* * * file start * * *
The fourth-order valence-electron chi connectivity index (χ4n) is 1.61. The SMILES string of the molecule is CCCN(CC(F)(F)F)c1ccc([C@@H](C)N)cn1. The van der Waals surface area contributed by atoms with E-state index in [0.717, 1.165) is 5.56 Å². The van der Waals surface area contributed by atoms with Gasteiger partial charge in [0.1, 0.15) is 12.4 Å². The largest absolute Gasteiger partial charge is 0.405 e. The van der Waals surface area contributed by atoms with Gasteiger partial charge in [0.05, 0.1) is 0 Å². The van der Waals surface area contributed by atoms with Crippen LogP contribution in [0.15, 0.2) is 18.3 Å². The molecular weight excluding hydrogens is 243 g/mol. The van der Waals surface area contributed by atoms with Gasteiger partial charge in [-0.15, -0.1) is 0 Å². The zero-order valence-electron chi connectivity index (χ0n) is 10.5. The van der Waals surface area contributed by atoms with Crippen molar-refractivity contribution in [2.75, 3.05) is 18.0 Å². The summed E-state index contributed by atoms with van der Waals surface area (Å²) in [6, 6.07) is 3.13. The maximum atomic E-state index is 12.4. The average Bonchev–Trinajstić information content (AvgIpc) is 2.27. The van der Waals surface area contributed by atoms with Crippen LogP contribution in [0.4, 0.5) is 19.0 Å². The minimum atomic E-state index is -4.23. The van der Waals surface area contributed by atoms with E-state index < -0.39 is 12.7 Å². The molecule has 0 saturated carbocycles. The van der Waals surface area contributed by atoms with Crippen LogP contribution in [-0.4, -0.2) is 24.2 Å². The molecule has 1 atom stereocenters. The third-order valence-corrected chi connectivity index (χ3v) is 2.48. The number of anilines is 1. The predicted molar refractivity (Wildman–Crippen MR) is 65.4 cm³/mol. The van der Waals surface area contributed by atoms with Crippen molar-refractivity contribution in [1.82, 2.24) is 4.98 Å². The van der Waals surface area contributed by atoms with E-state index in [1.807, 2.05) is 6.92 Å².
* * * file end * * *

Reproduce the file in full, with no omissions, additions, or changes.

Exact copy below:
The fourth-order valence-electron chi connectivity index (χ4n) is 1.61. The SMILES string of the molecule is CCCN(CC(F)(F)F)c1ccc([C@@H](C)N)cn1. The van der Waals surface area contributed by atoms with E-state index in [0.717, 1.165) is 5.56 Å². The van der Waals surface area contributed by atoms with Gasteiger partial charge in [0.1, 0.15) is 12.4 Å². The largest absolute Gasteiger partial charge is 0.405 e. The van der Waals surface area contributed by atoms with Gasteiger partial charge in [0.05, 0.1) is 0 Å². The van der Waals surface area contributed by atoms with Crippen LogP contribution in [0.15, 0.2) is 18.3 Å². The molecular weight excluding hydrogens is 243 g/mol. The van der Waals surface area contributed by atoms with Gasteiger partial charge in [-0.15, -0.1) is 0 Å². The zero-order valence-electron chi connectivity index (χ0n) is 10.5. The van der Waals surface area contributed by atoms with Crippen molar-refractivity contribution in [2.75, 3.05) is 18.0 Å². The summed E-state index contributed by atoms with van der Waals surface area (Å²) in [6, 6.07) is 3.13. The maximum atomic E-state index is 12.4. The average Bonchev–Trinajstić information content (AvgIpc) is 2.27. The van der Waals surface area contributed by atoms with Crippen LogP contribution in [0.4, 0.5) is 19.0 Å². The minimum atomic E-state index is -4.23. The van der Waals surface area contributed by atoms with E-state index < -0.39 is 12.7 Å². The molecule has 0 saturated carbocycles. The van der Waals surface area contributed by atoms with Crippen LogP contribution in [-0.4, -0.2) is 24.2 Å². The molecule has 1 atom stereocenters. The third-order valence-corrected chi connectivity index (χ3v) is 2.48. The number of anilines is 1. The predicted molar refractivity (Wildman–Crippen MR) is 65.4 cm³/mol. The van der Waals surface area contributed by atoms with Crippen molar-refractivity contribution in [1.82, 2.24) is 4.98 Å². The van der Waals surface area contributed by atoms with E-state index in [1.807, 2.05) is 6.92 Å².